Tag Archives: plea roll

Dying of a broken heart (due to loss of land): taking advantage of the unwell in thirteenth century Devon

Earlier this month, I blogged about a case of land-fraud in medieval Yorkshire, involving people taking advantage of a woman who was physically and mentally incapable, forging a charter and taking her land, only for her to recover and take great pains to sort things out:


Today, I came across another fraudulent charter case with some nuggets about medieval health, health-care, attitudes to the unwell and ideas about causation in relation to health. It is from the other end of England, from Devon, and from a slightly earlier period than the Agnes Bertram case.

The case appears in a roll of the eyre of Devon 1269 (JUST 1/178 m. 20; http://aalt.law.uh.edu/AALT4/JUST1/JUST1no178/aJUST1no178fronts/IMG_1319.htm ).

John son of John v. Walter de Fraunckenney is a case concerning some land and a mill on Dartmoor. John (we will call him John I said that this land had previously been held of his father (John I) by one Henry de Fraunckenney. According to John II, the land should have come back to him (escheat), because Henry had died without a legitimate heir.

Walter argued that John’s case could not stand, because he had got the story, and the chain of land relationships, wrong – in fact, Henry had not held the land at the time of his death, but had transferred it to Walter some two years before his death.  He had a charter which showed this transfer (feoffment).

The jurors confirmed that Henry had held the land of John I, father of John II, but that, when Henry was ill (langwidus) and lying on his sick-bed, in Dorset, Walter (who was Henry’s bailiff there) had used a maid (or maiden? The word is domicella), who was looking after (custodiebat) Henry, and who attended him diligently/constantly (assidue) made the charter of feoffment, without Henry’s knowledge. Walter had then come to the land in question and had shown the charter to Henry’s bailiff there, one Michael, demanding to be let in. Michael did not let him in, however, not having had an order to that effect from Henry, his lord.  Walter went in anyway and started taking the oaths of fealty of the villeins on the land.  Henry knew nothing about this at the time, but rumour of it reached him, and he was so grieved (tantum angustiabatur pro dolore) that he died at once. The jurors were asked how long before Henry’s death Walter’s intrusion had gone on, and they said it had persisted for a third of a year. They were also asked about the charter’s provenance, and said that it had not been made in the proper open, legal, manner.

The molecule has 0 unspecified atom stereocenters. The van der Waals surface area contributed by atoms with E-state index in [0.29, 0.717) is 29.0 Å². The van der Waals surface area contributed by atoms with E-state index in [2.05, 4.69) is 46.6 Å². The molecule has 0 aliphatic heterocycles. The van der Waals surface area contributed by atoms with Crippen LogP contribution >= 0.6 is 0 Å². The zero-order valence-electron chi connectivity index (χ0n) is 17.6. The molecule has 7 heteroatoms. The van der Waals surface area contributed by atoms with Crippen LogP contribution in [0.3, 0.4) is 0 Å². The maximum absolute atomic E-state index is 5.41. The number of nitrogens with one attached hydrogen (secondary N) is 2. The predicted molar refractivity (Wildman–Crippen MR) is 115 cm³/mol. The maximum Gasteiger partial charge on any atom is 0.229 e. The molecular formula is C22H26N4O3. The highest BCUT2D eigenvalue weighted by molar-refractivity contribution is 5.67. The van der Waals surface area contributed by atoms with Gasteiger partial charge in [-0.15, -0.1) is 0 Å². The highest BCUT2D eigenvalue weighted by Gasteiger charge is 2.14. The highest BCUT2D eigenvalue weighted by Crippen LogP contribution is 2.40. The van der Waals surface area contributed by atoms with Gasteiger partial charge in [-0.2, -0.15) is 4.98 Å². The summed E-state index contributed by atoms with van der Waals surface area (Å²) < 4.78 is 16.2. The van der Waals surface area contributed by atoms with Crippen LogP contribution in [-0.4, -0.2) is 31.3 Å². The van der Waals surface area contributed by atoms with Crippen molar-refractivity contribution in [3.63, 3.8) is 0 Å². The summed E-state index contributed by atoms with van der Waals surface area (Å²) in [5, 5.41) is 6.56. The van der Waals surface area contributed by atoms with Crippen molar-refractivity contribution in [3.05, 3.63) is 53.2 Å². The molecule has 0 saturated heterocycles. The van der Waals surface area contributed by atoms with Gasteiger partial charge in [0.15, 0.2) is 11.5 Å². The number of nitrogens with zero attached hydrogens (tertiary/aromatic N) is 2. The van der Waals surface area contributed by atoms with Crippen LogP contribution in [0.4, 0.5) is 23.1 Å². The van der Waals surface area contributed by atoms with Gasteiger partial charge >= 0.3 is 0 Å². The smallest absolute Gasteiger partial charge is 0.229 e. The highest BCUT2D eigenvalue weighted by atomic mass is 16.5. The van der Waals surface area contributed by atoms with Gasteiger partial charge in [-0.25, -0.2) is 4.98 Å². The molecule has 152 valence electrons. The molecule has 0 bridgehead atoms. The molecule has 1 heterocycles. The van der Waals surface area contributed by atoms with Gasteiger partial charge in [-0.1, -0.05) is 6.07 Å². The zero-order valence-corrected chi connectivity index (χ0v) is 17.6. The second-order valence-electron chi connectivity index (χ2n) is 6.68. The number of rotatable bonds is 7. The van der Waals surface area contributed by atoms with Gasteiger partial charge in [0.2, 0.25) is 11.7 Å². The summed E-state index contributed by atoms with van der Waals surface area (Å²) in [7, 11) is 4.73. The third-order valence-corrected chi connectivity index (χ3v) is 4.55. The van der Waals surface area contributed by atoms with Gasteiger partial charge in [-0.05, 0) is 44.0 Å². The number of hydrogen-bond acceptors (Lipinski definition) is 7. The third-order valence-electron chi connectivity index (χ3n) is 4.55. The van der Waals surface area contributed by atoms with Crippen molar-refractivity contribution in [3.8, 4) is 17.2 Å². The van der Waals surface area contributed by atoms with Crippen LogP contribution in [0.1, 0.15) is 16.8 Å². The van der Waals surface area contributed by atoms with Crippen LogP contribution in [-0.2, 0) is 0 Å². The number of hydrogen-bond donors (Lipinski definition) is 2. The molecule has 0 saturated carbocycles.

(There may be further stages to locate, as the case was sent for judgment to Westminster, though I have not found them yet).

Apart from the intrinsic interest of seeing the infinite variety of people’s bad behaviour, the case shows, again, one of the potential vulnerabilities of the medieval system of land transfer and proof of right: charters could be forged. There would appear to have been a particular opportunity to do this here, given (a) Henry’s infirmity and (b) his absence from the land in question. It also gives a glimpse into the sick-room, showing the constant attendance on Henry of the maid (even if she did turn out to be a wrong ‘un). I am interested by the word ‘custodiebat’: I have translated it as ‘looked after’ but it could also have a more, well, custodial, or controlling, aspect to it. Most fascinatingly, in one throw-away line, the jurors tell us that they think sudden death could be caused (at least to one already ‘languishing’) by grief at being cheated out of one’s land. This path from economic loss to very bad health also turned up in the case of the unfortunate furiosus noted in https://vifgage.blogs.ilrt.org/2018/02/03/medieval-mental-health-describing-explaining-and-excusing-a-furiosus/

and strikes me as worth further consideration.



Curtesy and crying

A Year Book note on curtesy, and the requirements which a man must meet in order to claim to hold by the curtesy of England (proof of a live birth to his wife – specifically a baby’s cry being heard) YB Trin. 20 Edw I pl 39; Seipp 1292.88 refers to the case of Richard Danyel v Richard de la Bere (Herefordshire Eyre 1292) JUST 1/303 m. 6.  Richard Danyel, claiming the land formerly held by his mother, argued that Richard had not had qualifying issue with Cecily. De la Bere claimed that Cecily had given birth to his (qualifyingly noisy) child at Bishopston. A jury was summoned (the Year Book has some comments on the appropriate place from which to draw a jury when the alleged birth was in one place and the land in another). The jury told a sad tale of a very sick baby and an emergency baptism at home, then a brief visit to the church, after which it died, without having qualified, in auditory terms, as the right kind of offspring to give the father a right to curtesy. The crying test for curtesy is being taken seriously – and, as this case shows, could be used to exclude severely unwell children, even if they appear to have been viewed alive by at least a priest. Richard Danyel did not pursue the case, and should have been amerced for this failure, but was forgiven because he was a minor. Exactly what his role was in this story is unclear, but it does not suggest a happy family.

Year Book/Plea Roll matches: Mayhem and medical evidence

Reporters in the King’s Bench in 1354 seem to have been interested in defining mayhem and refining the rules relating to proving and pleading in this area. There are three reports in the Seipp database.